But don't just take my word for it. Listen to what entrepreneurs themselves say about Ask Mike:

“Mike Gonnerman is an understated hero to the world of entrepreneurs," says Shari Agatstein, co-founder and CEO, Skelmir LLC "He's a true expert tied into the different communities that make up the business experience from board members to executives, financiers to accountants, employees to investors.”

"A must-read for executives in new companies as well as established companies," says Tom Marmen, former CEO, RaidCore.

"Every question in the book is one that people running high-growth companies are likely to face," remarks Drew Hannah, founder & partner, Drew Partners. "Mike's answers are reasonable, refreshing and clear...with no BS or management double-speak.”

"Mike has an uncanny ability to ask the right questions and then offer insightful answers. I plan to keep this book close at hand, right next to my cash flow forecast," says Paul Baudisch, co-founder, NetMarquee Online Services.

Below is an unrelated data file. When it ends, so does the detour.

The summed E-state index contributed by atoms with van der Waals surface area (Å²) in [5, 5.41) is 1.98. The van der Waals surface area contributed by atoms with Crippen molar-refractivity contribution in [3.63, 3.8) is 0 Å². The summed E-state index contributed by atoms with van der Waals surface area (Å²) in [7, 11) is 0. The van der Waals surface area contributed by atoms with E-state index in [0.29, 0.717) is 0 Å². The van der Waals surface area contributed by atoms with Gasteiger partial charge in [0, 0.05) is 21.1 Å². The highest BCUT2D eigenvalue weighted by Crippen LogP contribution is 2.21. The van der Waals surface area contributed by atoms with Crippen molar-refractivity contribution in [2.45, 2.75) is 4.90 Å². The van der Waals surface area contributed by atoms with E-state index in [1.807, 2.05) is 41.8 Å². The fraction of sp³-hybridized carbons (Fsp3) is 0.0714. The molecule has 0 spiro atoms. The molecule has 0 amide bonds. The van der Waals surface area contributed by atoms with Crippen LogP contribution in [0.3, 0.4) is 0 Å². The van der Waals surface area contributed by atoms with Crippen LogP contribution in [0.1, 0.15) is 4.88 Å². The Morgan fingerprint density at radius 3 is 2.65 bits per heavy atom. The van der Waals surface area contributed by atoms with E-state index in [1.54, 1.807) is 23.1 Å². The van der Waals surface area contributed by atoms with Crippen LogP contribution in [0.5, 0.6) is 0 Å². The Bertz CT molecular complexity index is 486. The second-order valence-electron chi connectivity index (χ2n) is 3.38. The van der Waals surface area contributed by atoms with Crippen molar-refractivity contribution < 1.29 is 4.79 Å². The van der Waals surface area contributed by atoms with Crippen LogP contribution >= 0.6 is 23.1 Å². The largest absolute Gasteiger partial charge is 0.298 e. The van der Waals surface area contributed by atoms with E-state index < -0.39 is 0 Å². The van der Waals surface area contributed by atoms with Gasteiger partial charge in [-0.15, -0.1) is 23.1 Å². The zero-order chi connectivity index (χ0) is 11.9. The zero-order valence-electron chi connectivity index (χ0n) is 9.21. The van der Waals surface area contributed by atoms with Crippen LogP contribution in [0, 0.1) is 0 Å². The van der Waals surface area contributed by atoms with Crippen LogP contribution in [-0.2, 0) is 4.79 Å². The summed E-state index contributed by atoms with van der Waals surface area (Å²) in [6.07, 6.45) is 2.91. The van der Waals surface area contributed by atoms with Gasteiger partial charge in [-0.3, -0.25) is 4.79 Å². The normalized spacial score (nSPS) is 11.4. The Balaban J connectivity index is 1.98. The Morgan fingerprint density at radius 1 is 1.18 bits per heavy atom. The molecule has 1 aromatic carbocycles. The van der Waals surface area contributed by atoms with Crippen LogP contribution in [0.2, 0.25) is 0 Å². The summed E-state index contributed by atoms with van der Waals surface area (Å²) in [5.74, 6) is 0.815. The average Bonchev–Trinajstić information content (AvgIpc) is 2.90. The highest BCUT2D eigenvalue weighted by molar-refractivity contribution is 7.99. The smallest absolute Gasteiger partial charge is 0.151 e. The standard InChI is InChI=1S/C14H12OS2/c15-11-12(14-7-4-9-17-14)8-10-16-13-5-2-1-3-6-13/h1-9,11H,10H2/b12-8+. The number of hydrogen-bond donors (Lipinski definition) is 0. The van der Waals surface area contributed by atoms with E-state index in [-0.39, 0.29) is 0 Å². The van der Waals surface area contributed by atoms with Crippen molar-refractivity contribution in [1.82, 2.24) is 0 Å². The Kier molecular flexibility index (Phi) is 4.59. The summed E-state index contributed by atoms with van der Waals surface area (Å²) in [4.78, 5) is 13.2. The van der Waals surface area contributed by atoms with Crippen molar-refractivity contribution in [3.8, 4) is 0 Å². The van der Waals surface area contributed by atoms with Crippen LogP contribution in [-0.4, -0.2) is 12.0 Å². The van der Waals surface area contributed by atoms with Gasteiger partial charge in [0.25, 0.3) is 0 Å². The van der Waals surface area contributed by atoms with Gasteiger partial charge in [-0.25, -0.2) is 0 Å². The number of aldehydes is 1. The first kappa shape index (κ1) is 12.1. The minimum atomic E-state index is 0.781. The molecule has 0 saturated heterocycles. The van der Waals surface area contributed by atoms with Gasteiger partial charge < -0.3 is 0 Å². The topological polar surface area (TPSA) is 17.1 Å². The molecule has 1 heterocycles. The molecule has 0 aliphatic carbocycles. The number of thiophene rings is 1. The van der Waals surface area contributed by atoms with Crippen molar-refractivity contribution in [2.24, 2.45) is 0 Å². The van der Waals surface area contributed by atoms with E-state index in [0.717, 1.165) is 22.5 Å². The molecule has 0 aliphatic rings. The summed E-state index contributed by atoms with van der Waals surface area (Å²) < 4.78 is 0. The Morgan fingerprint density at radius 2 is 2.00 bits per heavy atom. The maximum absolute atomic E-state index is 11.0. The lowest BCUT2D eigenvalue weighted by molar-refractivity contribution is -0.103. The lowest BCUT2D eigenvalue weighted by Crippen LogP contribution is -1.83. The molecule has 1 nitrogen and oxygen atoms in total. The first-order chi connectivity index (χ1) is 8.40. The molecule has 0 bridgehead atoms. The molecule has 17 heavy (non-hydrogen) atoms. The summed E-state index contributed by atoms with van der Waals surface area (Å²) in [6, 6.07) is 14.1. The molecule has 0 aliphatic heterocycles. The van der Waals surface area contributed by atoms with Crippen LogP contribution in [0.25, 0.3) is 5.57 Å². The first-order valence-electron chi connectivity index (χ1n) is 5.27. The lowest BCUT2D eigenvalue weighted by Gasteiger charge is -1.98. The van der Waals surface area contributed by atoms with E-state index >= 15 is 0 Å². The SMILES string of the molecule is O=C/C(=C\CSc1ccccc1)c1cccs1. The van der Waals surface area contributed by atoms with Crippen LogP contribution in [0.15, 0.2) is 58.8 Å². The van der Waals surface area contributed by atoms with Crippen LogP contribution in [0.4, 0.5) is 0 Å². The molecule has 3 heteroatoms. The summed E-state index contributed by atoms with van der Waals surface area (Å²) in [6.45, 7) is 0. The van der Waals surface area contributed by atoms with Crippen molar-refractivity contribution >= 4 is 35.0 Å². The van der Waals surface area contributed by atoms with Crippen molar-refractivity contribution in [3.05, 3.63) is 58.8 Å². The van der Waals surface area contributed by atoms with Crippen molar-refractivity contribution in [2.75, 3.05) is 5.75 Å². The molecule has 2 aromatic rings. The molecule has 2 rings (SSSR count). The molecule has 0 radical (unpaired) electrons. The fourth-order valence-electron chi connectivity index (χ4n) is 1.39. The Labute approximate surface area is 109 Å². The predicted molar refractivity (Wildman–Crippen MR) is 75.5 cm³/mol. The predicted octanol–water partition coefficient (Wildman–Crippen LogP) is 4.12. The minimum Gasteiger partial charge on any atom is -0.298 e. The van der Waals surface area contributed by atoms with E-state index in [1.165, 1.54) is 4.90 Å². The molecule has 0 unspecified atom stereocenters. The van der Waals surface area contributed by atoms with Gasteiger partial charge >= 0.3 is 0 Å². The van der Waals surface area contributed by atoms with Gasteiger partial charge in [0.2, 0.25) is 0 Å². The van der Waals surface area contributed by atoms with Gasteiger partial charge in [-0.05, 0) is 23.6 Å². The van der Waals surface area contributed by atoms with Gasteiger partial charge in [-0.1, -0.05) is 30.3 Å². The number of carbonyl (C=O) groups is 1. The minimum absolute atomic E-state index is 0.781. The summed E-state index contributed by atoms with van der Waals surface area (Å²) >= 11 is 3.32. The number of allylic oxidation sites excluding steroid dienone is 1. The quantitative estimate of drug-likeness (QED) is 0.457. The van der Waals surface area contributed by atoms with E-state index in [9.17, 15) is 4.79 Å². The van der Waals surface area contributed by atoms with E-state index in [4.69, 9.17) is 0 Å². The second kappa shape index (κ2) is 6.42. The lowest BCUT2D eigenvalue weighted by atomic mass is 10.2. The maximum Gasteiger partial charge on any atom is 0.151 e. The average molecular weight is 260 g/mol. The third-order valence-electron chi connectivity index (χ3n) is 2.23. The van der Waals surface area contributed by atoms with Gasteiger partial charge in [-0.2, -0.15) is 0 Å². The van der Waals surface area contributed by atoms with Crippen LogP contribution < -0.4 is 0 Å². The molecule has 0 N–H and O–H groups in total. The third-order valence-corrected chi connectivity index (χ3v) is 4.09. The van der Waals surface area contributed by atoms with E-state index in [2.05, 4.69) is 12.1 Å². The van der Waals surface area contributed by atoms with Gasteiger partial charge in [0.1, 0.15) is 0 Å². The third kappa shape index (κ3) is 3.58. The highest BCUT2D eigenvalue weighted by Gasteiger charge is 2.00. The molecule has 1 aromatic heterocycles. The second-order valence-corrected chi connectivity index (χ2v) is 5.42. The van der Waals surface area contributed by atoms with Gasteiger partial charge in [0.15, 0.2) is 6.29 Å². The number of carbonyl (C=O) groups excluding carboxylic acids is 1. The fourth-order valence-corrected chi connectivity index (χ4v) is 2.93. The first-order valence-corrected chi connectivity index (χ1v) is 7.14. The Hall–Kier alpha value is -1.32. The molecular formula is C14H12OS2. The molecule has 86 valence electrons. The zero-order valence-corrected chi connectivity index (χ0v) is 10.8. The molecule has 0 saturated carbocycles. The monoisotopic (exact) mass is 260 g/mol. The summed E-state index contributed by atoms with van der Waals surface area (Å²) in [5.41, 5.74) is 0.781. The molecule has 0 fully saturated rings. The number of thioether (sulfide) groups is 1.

Curious about why so many entrepreneurs love this book? It's easy to find out for yourself--just click here to reach a secure order form for a print copy or an immediate electronic download.

And the next time a really tough question crosses your desk, reach for your copy of Ask Mike. Odds are, you'll discover an answer that helps you make a much smarter, better-informed decision.


PS: I’m so confident that you’ll enjoy (and even treasure) your copy of Ask Mike that I offer this hassle-free guarantee: If for any reason you’re not satisfied with the book, just mail your copy back to me and I’ll promptly send you a refund for the purchase price. No questions asked.

Click here to order.

Mike Gonnerman, author of "Ask Mike"

“I've relied on Mike's sage business and financial advice through the launch and development of several high-tech businesses. Now with this book, it's like having my own, private financial guru available at the flip of a page. It's chock-full of no-nonsense, cut-to-the-chase, actionable answers to challenging financial questions I routinely encounter in running my company.”